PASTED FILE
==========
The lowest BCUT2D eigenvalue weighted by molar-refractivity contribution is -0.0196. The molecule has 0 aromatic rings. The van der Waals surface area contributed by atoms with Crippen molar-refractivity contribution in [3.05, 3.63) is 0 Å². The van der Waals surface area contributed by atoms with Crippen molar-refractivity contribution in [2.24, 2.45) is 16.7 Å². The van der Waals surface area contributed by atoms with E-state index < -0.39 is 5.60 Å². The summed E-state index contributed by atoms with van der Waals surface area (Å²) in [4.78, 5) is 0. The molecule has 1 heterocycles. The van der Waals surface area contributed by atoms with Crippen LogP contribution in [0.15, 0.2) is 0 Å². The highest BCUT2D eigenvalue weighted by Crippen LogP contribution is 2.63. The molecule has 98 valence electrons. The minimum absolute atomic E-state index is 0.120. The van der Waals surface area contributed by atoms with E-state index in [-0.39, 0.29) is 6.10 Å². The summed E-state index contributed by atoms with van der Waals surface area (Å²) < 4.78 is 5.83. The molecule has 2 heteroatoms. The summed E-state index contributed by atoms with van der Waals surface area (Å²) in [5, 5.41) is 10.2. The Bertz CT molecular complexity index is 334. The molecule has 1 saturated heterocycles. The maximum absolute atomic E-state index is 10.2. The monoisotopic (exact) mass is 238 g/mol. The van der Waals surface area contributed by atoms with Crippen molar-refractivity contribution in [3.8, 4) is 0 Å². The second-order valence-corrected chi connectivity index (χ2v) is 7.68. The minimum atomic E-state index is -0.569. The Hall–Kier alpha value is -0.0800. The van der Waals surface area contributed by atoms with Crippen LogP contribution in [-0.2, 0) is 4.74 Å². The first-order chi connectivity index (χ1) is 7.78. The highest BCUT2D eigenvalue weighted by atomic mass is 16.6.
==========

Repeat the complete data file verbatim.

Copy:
The lowest BCUT2D eigenvalue weighted by molar-refractivity contribution is -0.0196. The molecule has 0 aromatic rings. The van der Waals surface area contributed by atoms with Crippen molar-refractivity contribution in [3.05, 3.63) is 0 Å². The van der Waals surface area contributed by atoms with Crippen molar-refractivity contribution in [2.24, 2.45) is 16.7 Å². The van der Waals surface area contributed by atoms with E-state index < -0.39 is 5.60 Å². The summed E-state index contributed by atoms with van der Waals surface area (Å²) in [4.78, 5) is 0. The molecule has 1 heterocycles. The van der Waals surface area contributed by atoms with Crippen LogP contribution in [0.15, 0.2) is 0 Å². The highest BCUT2D eigenvalue weighted by Crippen LogP contribution is 2.63. The molecule has 98 valence electrons. The minimum absolute atomic E-state index is 0.120. The van der Waals surface area contributed by atoms with E-state index in [-0.39, 0.29) is 6.10 Å². The summed E-state index contributed by atoms with van der Waals surface area (Å²) < 4.78 is 5.83. The molecule has 2 heteroatoms. The summed E-state index contributed by atoms with van der Waals surface area (Å²) in [5, 5.41) is 10.2. The Bertz CT molecular complexity index is 334. The molecule has 1 saturated heterocycles. The maximum absolute atomic E-state index is 10.2. The monoisotopic (exact) mass is 238 g/mol. The van der Waals surface area contributed by atoms with Crippen molar-refractivity contribution in [3.8, 4) is 0 Å². The second-order valence-corrected chi connectivity index (χ2v) is 7.68. The minimum atomic E-state index is -0.569. The Hall–Kier alpha value is -0.0800. The van der Waals surface area contributed by atoms with Crippen LogP contribution in [-0.2, 0) is 4.74 Å². The first-order chi connectivity index (χ1) is 7.78. The highest BCUT2D eigenvalue weighted by atomic mass is 16.6.